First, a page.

KUALA LUMPUR, March 28 ― Some racial campaigning has started in the run up to the 14th general election, as Barisan Nasional (BN), Pakatan Harapan (PH) and PAS fight for the crucial Malay vote.
A video circulating on WhatsApp claims the Chinese-dominant DAP wants to split the Malays, mirroring the British colonialists’ divide-and-rule strategy, and to eradicate “Malay rights”, as achieving “equality” will enable “DAP Chinese” to seize all of the country’s wealth.
But Malay-Muslim parties from both the ruling coalition and the Opposition stressed the protection of “all Malaysians” in their campaigning to the majority Malay electorate.
Umno Youth exco Ibdil Ishak said unlike Parti Pribumi Bersatu Malaysia (PPBM), an Umno splinter party headed by former prime minister Tun Dr Mahathir Mohamad, Umno’s track record since independence has shown its sincerity in upholding the Federal Constitution and the rights of “all Malaysians, inclusive of Malay rights”.
“Umno holds the responsibility and oath of the Malay community to continuously champion and advocate the rights of Malays,” Ibdil told Malay Mail, citing Articles 181, 3, 11, and 153 of the Federal Constitution on Rulers’ sovereignty, Islam as the religion of the federation, freedom of religion, and quotas for Malays and natives of Sabah and Sarawak.
“PPBM on the other hand is a party who has yet to comply with RoS’ mandatory requirements ― let alone to fulfill the aspirations and desire of the Malay community,” he added, referring to the Registrar of Societies.
PPBM faces deregistration as it has not been able to furnish minutes of meetings of its divisions and branches.
Umno Youth vice-chief Senator Khairul Azwan Harun said PPBM was led by ex-Umno members who only wanted to bring down Prime Minister Datuk Seri Najib Razak and were willing to say anything, including make economically unsound promises.
“We aren't willing to put the entire future in debt just so we can enjoy goods today. Combined with our track record, Malay voters will stick with us,” he said.
PPBM strategist Datuk Rais Hussin similarly said “all Malaysians” were important to his Malay-only party.
“We're not just saying we protect Malay rights fulllstop. You look at PPBM’s constitution ― Malay rights, Islam, religion, Sultans, Malays ― all that is important, but at the same time, the non-Malays are also important for us,” Rais told Malay Mail.
He claimed BN and Umno would campaign on race and religion and inculcate fear among Malays and Chinese, whereas PPBM would run a positive campaign on “re-empowering the people”.
PPBM supreme council member Tariq Ismail said state investment firm 1Malaysia Development Bhd (1MDB) would feature a lot in his party’s campaign, but he would make the firm’s complex financial scandal relevant to voters.
“So far when I talk about 1MDB, I dumb it down to decay in governance and China becoming Malaysia’s saviour which is dangerous,” the Johor politician told Malay Mail.
“I think what many need to understand is at election time, we are all standing under Pakatan Harapan. Bersatu is merely the pro-Malay voice in Pakatan in which the Malays will not be left out,” he added.
PAS vice-president Datuk Iskandar Abdul Samad, who is also Selangor executive councillor, said his party “took care” of Islam more than other political parties.
“This can be seen through the governance of Kelantan,” Iskandar told Malay Mail.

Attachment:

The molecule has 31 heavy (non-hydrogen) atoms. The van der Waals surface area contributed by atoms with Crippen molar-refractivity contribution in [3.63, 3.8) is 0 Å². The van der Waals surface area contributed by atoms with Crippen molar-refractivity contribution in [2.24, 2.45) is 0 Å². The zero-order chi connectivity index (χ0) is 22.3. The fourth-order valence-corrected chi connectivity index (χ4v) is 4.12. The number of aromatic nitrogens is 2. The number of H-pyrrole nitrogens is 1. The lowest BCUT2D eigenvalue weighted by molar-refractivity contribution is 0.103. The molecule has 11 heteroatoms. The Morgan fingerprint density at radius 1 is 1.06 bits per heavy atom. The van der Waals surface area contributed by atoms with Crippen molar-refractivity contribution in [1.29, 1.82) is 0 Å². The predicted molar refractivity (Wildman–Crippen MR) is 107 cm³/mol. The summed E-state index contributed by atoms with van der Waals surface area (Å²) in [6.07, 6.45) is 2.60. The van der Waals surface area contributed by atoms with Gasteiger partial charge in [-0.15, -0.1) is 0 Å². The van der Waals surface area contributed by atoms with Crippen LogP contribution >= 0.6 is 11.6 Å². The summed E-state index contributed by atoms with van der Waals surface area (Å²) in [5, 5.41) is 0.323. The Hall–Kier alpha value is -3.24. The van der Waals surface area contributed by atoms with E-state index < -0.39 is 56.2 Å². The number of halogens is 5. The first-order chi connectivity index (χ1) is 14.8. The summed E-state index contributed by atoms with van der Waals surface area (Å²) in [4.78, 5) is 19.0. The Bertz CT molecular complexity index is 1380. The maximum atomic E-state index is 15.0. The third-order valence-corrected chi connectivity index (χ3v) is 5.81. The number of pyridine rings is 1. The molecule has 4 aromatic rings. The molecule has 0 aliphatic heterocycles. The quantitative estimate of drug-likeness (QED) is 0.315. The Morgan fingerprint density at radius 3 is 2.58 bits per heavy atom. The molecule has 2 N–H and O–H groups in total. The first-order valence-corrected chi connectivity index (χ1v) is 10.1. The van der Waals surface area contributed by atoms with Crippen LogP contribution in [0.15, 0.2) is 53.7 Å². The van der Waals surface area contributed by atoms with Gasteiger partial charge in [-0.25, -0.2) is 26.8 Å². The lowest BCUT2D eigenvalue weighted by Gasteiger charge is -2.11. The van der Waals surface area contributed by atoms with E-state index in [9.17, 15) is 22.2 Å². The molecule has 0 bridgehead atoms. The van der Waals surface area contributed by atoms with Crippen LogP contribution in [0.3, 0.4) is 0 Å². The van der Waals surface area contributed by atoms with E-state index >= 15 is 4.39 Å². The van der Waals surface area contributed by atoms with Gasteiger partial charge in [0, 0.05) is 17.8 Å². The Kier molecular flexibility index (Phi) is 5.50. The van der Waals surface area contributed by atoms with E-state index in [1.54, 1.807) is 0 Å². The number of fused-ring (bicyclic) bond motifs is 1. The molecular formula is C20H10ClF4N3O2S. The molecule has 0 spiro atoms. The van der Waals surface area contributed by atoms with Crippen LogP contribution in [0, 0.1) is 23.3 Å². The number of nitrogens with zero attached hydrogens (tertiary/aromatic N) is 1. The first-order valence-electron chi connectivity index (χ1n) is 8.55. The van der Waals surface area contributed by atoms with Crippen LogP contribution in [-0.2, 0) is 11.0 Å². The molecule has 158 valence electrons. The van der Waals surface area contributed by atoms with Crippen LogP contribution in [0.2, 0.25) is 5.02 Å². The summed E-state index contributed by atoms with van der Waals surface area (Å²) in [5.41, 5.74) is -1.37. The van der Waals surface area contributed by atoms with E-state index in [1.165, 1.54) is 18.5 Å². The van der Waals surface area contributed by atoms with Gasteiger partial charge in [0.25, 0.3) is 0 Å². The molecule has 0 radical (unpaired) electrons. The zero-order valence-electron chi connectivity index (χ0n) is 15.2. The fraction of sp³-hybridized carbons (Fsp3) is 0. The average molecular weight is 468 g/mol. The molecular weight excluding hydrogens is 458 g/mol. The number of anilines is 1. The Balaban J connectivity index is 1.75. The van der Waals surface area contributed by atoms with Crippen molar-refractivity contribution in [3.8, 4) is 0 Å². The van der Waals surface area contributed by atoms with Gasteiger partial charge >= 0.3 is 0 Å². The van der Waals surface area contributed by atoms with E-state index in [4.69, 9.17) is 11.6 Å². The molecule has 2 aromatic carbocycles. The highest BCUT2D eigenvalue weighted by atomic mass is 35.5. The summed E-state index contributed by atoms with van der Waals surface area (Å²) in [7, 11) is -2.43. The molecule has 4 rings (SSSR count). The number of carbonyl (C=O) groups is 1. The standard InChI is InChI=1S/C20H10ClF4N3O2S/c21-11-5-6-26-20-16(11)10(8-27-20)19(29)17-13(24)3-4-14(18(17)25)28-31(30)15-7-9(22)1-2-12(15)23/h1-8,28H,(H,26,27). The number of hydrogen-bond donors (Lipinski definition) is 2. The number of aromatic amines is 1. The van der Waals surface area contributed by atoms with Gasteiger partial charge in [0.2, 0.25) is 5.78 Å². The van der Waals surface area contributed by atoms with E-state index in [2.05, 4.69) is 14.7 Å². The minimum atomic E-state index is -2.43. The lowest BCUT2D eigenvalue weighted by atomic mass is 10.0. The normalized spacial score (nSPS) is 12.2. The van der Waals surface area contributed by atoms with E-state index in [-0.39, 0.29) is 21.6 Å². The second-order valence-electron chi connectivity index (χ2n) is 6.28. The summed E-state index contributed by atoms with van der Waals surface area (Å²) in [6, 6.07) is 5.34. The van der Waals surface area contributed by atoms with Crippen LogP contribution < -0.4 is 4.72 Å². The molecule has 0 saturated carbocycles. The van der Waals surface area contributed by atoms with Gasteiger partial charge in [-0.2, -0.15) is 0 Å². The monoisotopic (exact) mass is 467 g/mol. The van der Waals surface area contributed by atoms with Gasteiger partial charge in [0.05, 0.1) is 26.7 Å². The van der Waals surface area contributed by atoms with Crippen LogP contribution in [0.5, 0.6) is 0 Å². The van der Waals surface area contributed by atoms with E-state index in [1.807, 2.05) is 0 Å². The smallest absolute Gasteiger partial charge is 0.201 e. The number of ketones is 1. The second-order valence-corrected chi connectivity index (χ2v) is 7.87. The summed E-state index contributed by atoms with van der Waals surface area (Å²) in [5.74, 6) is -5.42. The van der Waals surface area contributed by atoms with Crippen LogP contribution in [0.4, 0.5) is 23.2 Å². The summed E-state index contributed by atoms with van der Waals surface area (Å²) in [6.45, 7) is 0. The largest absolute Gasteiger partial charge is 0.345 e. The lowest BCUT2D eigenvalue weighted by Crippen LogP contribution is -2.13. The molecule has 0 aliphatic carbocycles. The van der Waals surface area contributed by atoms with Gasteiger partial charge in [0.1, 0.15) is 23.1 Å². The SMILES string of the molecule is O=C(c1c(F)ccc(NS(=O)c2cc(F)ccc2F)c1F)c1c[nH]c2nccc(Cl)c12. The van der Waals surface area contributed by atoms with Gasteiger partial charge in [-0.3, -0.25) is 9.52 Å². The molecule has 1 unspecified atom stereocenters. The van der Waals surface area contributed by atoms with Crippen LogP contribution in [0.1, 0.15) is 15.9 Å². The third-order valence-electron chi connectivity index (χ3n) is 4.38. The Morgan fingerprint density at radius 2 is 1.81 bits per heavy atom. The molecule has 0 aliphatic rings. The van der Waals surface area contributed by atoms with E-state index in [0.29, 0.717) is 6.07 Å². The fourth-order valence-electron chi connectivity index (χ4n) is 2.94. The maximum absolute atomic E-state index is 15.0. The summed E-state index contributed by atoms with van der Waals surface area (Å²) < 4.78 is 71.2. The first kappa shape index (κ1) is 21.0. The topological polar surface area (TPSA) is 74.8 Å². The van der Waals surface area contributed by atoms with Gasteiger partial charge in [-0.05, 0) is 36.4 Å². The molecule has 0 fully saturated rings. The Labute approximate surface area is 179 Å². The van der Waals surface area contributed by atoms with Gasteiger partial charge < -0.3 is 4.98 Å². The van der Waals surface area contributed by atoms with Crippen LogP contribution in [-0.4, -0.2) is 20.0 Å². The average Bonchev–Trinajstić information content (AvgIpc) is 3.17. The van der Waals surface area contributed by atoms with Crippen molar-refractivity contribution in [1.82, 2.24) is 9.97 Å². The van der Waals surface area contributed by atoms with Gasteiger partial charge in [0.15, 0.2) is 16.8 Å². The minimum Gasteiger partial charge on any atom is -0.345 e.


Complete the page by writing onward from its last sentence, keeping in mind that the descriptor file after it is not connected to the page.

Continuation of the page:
“For example, the RUU355 brought by PAS to Parliament is aimed at raising the stature of the Shariah courts. We are independent from the British, but the Shariah court is seen as lower than the magistrate’s court.
“This PAS effort is not to rob the rights of the non-Muslim community as it only involves the Muslim community.”
PAS president Datuk Seri Abdul Hadi Awang has been trying to push through a private member’s Bill, dubbed RUU355, to amend the Syariah Courts (Criminal Jurisdiction) Act 1965 in order to increase Shariah courts’ sentencing limits to 30 years’ jail, RM100,000 fine and 100 lashes.
Amanah communications director Khalid Samad said his party, a PAS splinter, would campaign on good governance in line with Islamic teachings.
“There’s no reason for Muslims to accept a corrupt government purely on the basis it is a Malay-Muslim government, for fear of supposedly losing political power,” Khalid said.
In Kelantan, where Amanah will be taking the lead among PH parties, Khalid said the PAS state government has used hudud and Shariah to cover up its failure in more fundamental issues, like infrastructure and social justice.
He highlighted the problem of floods, drainage, poverty, and lack of clean water in the east coast state.
“Cost of living has gone up because of corruption and mismanagement. What we’re saying to Kelantanese is that all these issues are Islamic issues; it’s not just hudud. PAS gives the impression that Islamic politics is just hudud, fullstop,” said Khalid.
Wanita PKR chief Zuraida Kamaruddin said her party would campaign on PH’s pledge of introducing an Employees Provident Fund contribution scheme for housewives and the Selangor state government’s Kasih Ibu Smart Selangor (KISS) programme for women with dependents, whose household income is less than RM2,000 monthly.
KISS participants receive a card, into which RM200 is debited every month, that can be used at registered stores to buy daily necessities.
“What is key to Pakatan and Keadilan is to recognise women's unpaid job. That is very important. Selangor is the model,” Zuraida said.
“We are focusing on Malay women in rural areas. In the context of election, it's guys who can turn around and support [us] very fast.
“But women, they're too worried and scared because of Wanita Umno’s scare tactics, so we have to give them confidence to be courageous this time around,” she added, citing Wanita Umno’s so-called claims to female voters that their husbands would not get jobs if they voted for the Opposition.